The book is an amazing tool that addresses a simple (but often untaught and unrecognized) truth for connecting, communicating, and setting boundaries with others. Not just your partner, but also your family, children, friends, and acquaintances.
What I love about this book, is that though it was written by a Christian author, it is not a religious book. Aside from a couple references to God and Jesus, the book itself does not have to be read by a Believer to be relatable, understood, or applied.
This particular book is one that I highly recommend reading multiple times throughout your life to help remind you and keep you on track to healthy relationships. If you don’t buy the book, go like the author’s Facebook page so at the very least you get page updates filled with his insight and wisdom.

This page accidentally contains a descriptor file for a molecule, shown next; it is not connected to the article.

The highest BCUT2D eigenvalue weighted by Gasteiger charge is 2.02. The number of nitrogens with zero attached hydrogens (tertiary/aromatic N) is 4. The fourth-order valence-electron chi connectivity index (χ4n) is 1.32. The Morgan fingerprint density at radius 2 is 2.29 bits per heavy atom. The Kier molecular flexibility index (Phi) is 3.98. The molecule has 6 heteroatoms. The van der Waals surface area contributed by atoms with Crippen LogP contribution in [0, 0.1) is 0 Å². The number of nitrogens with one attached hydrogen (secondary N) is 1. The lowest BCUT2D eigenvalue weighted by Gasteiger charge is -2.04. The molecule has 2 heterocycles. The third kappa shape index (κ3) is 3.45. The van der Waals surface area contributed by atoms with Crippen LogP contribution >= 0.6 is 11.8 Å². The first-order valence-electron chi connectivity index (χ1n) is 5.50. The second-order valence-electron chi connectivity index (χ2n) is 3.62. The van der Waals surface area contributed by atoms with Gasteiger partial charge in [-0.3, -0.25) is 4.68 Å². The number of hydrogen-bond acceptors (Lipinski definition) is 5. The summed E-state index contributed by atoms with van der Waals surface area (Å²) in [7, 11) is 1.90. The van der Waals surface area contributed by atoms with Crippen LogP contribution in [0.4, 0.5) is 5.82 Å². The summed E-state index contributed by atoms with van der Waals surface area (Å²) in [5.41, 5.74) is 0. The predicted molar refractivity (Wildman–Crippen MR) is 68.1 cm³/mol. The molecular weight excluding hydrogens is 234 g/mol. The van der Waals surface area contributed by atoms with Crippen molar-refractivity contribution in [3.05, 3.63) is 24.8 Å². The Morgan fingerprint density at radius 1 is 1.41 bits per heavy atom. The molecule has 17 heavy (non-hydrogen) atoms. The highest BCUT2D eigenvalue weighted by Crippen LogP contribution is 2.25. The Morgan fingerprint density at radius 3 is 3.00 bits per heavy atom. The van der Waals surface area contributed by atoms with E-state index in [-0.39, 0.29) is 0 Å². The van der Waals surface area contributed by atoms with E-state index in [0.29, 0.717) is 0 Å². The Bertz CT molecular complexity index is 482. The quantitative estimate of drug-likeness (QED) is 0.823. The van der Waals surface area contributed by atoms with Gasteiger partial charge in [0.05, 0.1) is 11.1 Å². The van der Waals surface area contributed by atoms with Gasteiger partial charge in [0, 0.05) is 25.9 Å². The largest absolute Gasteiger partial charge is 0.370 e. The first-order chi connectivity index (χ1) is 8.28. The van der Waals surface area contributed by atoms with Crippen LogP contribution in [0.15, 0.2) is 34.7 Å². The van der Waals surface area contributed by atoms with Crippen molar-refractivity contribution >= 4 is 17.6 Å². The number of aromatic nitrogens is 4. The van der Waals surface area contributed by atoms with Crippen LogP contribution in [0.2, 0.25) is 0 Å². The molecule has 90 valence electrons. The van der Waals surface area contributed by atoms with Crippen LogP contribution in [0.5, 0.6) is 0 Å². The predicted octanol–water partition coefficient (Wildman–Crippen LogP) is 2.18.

Description Insert from Amazon:
Keeping your love on. It’s a hard thing to do. Sometimes it’s the hardest thing to do. But if you want to build healthy relationships with God and others, learning to keep your love on
is non–negotiable. Adults and children alike thrive in healthy relationships where it is safe to love and be loved, to know and be known. Yet for many, relationships are anything
but safe, loving, or intimate. They are defined by anxiety, manipulation, control, and conflict. The reason is that most people have never been trained to be powerful enough to keep their love on in the face of mistakes, pain, and fear.
Keep Your Love On reveals the higher, Jesus–focused standard defined by mature love—love that stays ‘on’ no matter what. Danny Silk’s practical examples and poignant stories will leave you with the power to draw healthy boundaries, communicate in love, and ultimately protect your connections so you can love against all odds. As a result, your relationships will be radically transformed for eternity. When you learn to keep your love on, you become like Jesus.